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GCSB wants to give ISPs more power

NZ Newswire logoNZ Newswire 6/12/2016 Sophie Boot

<span style="font-size:13px;">With the number of cyber threats growing, the government's spy agency wants to give internet service providers more information and power to block them.</span> © Getty Images With the number of cyber threats growing, the government's spy agency wants to give internet service providers more information and power to block them. The government's spy agency wants to give internet service providers more information and power to block an increasing number of cyber threats, its director says.

The Government Communications Security Bureau has recorded 338 cyber security incidents in the last year, up from 109 a year earlier, which director Andrew Hampton has told parliament's intelligence and security select committee was due to both the number of threats increasing and the improved system picking up more threats.

Cyber threats to New Zealand are "becoming more complex and their sources more diverse" with a "growing range of international threat actors targeting New Zealand organisations for financial gain," Mr told the committee.

Public and private organisations are targeted for their intellectual property for new technology, customer data, business and pricing strategies, and government positions on sensitive topics, he said.

The agency is also looking to increase the information it gives to ISPs from Cortex, the system which aims to disrupt advanced cyber threats to organisations of national significance in both the public and the private sector.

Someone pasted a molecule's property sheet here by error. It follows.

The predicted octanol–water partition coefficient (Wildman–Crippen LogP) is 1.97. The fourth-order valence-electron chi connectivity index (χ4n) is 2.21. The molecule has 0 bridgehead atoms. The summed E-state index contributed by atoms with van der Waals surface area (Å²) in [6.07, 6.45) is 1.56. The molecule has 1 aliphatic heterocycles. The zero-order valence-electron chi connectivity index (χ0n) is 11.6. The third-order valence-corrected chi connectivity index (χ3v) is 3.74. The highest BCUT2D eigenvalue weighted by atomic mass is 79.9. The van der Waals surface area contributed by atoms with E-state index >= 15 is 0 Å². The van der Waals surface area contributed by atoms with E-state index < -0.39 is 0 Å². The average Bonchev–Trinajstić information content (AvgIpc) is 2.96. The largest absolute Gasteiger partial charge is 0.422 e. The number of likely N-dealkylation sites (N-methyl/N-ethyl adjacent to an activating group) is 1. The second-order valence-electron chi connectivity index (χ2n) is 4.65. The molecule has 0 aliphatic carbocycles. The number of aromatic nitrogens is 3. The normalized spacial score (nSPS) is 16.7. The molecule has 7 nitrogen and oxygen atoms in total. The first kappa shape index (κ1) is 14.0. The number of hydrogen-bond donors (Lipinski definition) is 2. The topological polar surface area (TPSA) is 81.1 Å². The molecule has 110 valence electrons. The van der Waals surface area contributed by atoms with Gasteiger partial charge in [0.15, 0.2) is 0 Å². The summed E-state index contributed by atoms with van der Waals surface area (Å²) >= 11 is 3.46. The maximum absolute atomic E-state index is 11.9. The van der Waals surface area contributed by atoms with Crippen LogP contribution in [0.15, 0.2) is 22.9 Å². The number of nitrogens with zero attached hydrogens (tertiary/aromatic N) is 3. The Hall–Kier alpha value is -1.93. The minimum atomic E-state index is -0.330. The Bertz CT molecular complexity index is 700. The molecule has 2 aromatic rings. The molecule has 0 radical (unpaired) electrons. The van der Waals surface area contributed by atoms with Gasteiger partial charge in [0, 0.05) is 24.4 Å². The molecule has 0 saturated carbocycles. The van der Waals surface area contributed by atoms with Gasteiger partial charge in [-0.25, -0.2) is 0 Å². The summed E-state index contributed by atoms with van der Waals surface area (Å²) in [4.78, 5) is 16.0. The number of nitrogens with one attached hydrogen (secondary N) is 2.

"We've increased cyber security services to organisations of national significance through Cortex, with the consent of the organisations involved," Hampton said, adding the agency had responded to 69 notifications of network changes within areas of security interest in the year.

"More broadly Cortex is a big focus, but our regulatory role under the TICSA Act (the Telecommunications Interception Capability and Security Act 2013) is important because that helps us with telcos to ensure they're not inadvertently introducing vulnerabilities into the system.

"Where we're wanting to evolve Cortex is where we can provide more information to other parties such as ISPs so they can do some of the blocking on our behalf," Hampton said.

"An obvious benefit of that is it gets the security agency out of there which deals with any public concern about privacy, but also increases the ability to scale."

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